NAMAH SHIVÁYA SHÁNTÁYA – 1
AN INTRODUCTION TO – SHIVA (Discourse 1) – corrected from different source
SHRII SHRII ÁNANDAMÚRTI
11 April 1982, Calcutta, INDIA
When I spoke regarding Krśńa(1), I said that His life can be divided into two main parts: the first part is Vrajagopála and the second part is Párthasárathi.
I also said in that context that Párthasárathi was not as easily accessible as Vrajagopála was.
I further said that the Mahábhárata, Great India, was brought about by Krśńa but it certainly did not encompass the whole of Krśńa’s life.
Krśńa exists without the Mahábhárata, but the Mahábhárata does not exist without Krśńa.
Regarding SHIVA, we should say that His life cannot be divided in this way into two parts.
From the very beginning, He was an omnipresent entity. Whenever, in the undeveloped and simple human society of those days, any need arose, SHIVA was there to help; whenever any knotty problem developed, SHIVA was there to solve it.
So we cannot divide and analyse His life and personality into fragments, nor can we write the history of those times in that way.
At the same time I feel constrained to state that, considering His unique role in building human culture and civilization, this culture and civilization cannot stand without Him.
But SHIVA can stand very well, shining in His own glory, quite apart from human culture and civilization.
So to write history in the true sense of the term, for the sake of human society at present and in the distant future as well, SHIVA cannot be neglected.
Let us first analyse the meaning of the term SHIVA. In trying to find the meaning of the word SHIVA, we must know whether or not the Samskrta language was used in those days.
Some people say that the Samskrta language was imported to India from Central Asia, but this does not seem to be correct.
Rather it is more reasonable to say that in those days one almost identical language was current all the way from Central Asia and Eastern Europe to Southeast Asia.
The branch of that language that was popular in the South East Asia was called Samskrta, while the language that was spoken in the North eastern parts was Vaedik.
The Aryans migrated to India from outside, no doubt, but the Aryan influence was not so discernible in the Southeast Asia as in the northwestern parts of India.
The Vaedik language came to India with the Aryans, but the Samskrta language is an indigenous language of India; it did not come from outside.
I have stated this fact clearly in my recently-published book on Ráŕh.
It is not at all possible to trace the exact antiquity of the Vaedik language, because the only book that is available in that language is the ancient Rkveda, and the Rkveda was not in written form in those days either.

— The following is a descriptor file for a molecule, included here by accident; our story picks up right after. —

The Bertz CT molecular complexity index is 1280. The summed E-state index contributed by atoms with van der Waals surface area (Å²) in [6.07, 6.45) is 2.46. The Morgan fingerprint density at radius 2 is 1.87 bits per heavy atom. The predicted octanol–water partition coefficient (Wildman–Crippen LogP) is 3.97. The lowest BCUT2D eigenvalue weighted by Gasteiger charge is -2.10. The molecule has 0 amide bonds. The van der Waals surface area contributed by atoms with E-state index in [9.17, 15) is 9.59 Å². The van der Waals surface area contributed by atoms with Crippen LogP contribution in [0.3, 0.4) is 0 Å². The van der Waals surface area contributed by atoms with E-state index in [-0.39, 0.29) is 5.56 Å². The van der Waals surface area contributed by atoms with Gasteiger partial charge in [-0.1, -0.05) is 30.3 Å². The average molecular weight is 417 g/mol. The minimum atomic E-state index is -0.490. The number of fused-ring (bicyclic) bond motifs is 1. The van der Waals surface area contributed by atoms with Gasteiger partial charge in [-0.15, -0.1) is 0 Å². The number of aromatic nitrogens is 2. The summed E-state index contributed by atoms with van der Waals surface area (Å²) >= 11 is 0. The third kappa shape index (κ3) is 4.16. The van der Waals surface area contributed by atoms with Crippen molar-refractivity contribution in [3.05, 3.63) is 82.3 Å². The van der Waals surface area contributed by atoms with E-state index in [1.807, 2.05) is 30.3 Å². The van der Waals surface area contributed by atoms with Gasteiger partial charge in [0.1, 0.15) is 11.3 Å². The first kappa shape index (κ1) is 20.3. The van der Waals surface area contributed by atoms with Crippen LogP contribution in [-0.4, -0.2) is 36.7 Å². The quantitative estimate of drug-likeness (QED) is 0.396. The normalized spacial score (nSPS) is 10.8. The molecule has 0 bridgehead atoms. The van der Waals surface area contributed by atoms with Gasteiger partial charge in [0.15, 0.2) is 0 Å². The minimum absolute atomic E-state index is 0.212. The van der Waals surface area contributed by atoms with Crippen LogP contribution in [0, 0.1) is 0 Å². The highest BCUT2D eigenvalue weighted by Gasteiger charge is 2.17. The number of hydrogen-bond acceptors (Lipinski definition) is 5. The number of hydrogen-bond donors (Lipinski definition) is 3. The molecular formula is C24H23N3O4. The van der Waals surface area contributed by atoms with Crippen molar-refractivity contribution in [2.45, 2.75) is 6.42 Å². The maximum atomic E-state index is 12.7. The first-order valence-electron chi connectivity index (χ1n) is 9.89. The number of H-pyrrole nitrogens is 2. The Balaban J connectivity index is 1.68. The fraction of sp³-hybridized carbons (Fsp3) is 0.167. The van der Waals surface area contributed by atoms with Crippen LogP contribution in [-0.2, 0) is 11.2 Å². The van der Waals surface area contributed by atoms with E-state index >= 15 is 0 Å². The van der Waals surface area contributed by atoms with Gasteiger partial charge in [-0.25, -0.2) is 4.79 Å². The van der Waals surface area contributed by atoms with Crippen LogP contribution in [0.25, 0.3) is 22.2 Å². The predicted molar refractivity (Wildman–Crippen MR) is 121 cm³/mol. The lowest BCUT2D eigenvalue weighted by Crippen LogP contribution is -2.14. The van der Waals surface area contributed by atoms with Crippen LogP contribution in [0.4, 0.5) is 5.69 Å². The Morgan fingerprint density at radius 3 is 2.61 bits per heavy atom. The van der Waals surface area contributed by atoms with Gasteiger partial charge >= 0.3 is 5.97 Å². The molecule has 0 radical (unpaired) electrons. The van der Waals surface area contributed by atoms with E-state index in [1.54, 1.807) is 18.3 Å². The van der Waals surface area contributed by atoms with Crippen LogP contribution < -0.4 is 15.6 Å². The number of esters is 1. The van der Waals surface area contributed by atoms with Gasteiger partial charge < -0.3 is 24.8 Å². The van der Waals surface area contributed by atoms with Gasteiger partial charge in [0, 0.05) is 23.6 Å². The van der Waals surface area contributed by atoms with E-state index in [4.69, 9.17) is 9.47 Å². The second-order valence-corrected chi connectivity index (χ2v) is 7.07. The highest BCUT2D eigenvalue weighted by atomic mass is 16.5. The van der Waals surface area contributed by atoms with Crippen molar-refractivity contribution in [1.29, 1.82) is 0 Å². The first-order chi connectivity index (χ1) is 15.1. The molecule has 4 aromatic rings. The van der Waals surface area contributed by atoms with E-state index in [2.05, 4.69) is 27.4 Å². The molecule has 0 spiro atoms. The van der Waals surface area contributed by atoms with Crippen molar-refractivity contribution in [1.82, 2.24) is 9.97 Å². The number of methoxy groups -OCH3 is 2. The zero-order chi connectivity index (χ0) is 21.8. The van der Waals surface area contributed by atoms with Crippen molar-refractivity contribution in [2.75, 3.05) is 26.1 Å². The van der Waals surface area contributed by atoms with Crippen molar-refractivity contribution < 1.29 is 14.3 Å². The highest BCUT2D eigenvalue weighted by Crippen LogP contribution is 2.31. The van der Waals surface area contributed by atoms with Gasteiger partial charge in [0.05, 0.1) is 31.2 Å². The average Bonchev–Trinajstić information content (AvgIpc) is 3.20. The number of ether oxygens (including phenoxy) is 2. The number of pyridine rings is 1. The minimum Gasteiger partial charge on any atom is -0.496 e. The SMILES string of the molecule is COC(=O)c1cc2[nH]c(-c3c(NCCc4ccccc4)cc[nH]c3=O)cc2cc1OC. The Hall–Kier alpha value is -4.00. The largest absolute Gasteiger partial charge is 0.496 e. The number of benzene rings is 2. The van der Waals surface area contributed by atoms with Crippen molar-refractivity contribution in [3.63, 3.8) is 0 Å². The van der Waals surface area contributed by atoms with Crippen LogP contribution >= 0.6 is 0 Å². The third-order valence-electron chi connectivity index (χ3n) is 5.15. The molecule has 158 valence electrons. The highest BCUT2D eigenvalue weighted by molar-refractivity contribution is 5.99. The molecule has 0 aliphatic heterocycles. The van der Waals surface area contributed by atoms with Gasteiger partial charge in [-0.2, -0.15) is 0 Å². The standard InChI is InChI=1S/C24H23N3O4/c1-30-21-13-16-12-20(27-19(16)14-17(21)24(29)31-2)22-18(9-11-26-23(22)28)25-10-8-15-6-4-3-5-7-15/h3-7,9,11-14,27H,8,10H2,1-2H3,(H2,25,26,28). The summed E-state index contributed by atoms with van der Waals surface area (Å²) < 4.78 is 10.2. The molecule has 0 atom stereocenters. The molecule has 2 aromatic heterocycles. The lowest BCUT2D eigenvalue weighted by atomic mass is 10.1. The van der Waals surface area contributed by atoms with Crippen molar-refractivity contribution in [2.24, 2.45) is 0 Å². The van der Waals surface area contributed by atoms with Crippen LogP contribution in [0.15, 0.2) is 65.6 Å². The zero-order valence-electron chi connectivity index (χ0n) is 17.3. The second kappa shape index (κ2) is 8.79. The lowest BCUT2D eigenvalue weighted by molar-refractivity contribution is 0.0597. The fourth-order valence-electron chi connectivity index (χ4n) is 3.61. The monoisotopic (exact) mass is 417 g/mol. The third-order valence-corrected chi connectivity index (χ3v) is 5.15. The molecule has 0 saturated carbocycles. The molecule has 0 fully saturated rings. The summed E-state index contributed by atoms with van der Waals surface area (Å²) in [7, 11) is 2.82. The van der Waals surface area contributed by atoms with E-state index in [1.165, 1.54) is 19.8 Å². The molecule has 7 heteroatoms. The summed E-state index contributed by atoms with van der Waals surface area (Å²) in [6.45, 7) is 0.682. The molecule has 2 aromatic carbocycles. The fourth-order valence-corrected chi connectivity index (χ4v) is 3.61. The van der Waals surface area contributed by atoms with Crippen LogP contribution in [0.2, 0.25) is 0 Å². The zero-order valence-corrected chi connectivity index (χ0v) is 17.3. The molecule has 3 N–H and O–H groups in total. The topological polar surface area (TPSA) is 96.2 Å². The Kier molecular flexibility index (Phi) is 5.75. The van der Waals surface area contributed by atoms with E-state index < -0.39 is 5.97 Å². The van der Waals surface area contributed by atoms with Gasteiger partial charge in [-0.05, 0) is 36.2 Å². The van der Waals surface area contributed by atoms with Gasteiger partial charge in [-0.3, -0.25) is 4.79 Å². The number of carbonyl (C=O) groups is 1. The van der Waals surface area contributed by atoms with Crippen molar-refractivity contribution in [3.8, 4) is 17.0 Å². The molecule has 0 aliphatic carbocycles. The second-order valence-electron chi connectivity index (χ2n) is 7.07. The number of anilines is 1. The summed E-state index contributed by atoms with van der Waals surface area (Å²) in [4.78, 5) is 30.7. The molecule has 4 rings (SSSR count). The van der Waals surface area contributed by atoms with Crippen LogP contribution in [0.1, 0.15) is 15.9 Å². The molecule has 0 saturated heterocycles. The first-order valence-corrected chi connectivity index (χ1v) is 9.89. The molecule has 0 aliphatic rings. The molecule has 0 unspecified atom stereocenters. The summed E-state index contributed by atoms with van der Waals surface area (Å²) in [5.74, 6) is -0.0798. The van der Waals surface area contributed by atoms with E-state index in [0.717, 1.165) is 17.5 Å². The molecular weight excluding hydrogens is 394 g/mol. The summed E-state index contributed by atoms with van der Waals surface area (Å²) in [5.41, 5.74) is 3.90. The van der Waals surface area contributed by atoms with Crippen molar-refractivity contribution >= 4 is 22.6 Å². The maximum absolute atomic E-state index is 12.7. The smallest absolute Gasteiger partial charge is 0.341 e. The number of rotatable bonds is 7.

The people of those days did not know how to read and write; they had no knowledge of any alphabet.
They were not at all acquainted with the letters a, á, ka, kha* etc.
*The first two vowels and the first tow consonants of Samskrta.
The alphabet – the Bráhmii script, the Kharośt́hi script, and the subsequent scripts born out of them – were invented some time during the last 5000 to 7000 years.
The Sáradá, the Náradá, and the Kut́ilá scripts were variants of the old Bráhmii script, and the Shriiharśa* script is a variant of the Kut́ilá script. The script in which modern Bengali is written is the Shriiharśa script.
Author’s note: Of the existing scripts in South Asia, the Shriihars’a script is the second in antiquity to the Sa’rada’ script(Ka’shmiirii script). A manuscript written in old Sa’rada’ script can be found in the historical museum of the author’s Calcutta residence.
The Rkveda was composed about 15,000 years ago. Scripts were totally unknown in those days. It would not be incorrect to say that although the human race came onto the earth about a million years ago, its civilization started only about 15000 years ago. This shows that human civilization and human culture are not very old in relation to the antiquity of the human race. We should not belittle civilization for being so recent, but neither can we venerate it as being very old.
In the days of SHIVA, the Aryans started entering India from the northwest.
Many of them had already arrived, many were on the way, and many were still making preparations to come.
The Vaedik language of the Aryans who had already arrived in India had exerted a widespread influence on the spoken dialects of the indigenous population of India, such as the Kash, the Scythians, the Euchi, the South Kuśán, etc.
Obviously, Samskrta, the common language of the indigenous people of the then India, was not outside the orbit of influence of the Vaedik language; but that influence was not unilateral; that is, the Vaedik language was also influenced by the Samskrta language.
Tantra had its origin in India, and SHIVA gave a systematic form to it.
Of course, Tantra in its Káshmiirii and Gaor’iiya Schools did exist before SHIVA, but in a scattered and crude form.
So naturally one has to admit that SHIVA was born and brought up in an environment of Tantra, although it was not classical Tantra.
SHIVA was well acquainted with the Vaedik language and the Vaedik religion.
Both in the Vedas and in the Tantrik treatises, we come across references to SHIVA, but not in very ancient texts, because it was not possible to put works in writing in very ancient times, due to the lack of knowledge of the alphabet. *
*Thus much material was lost.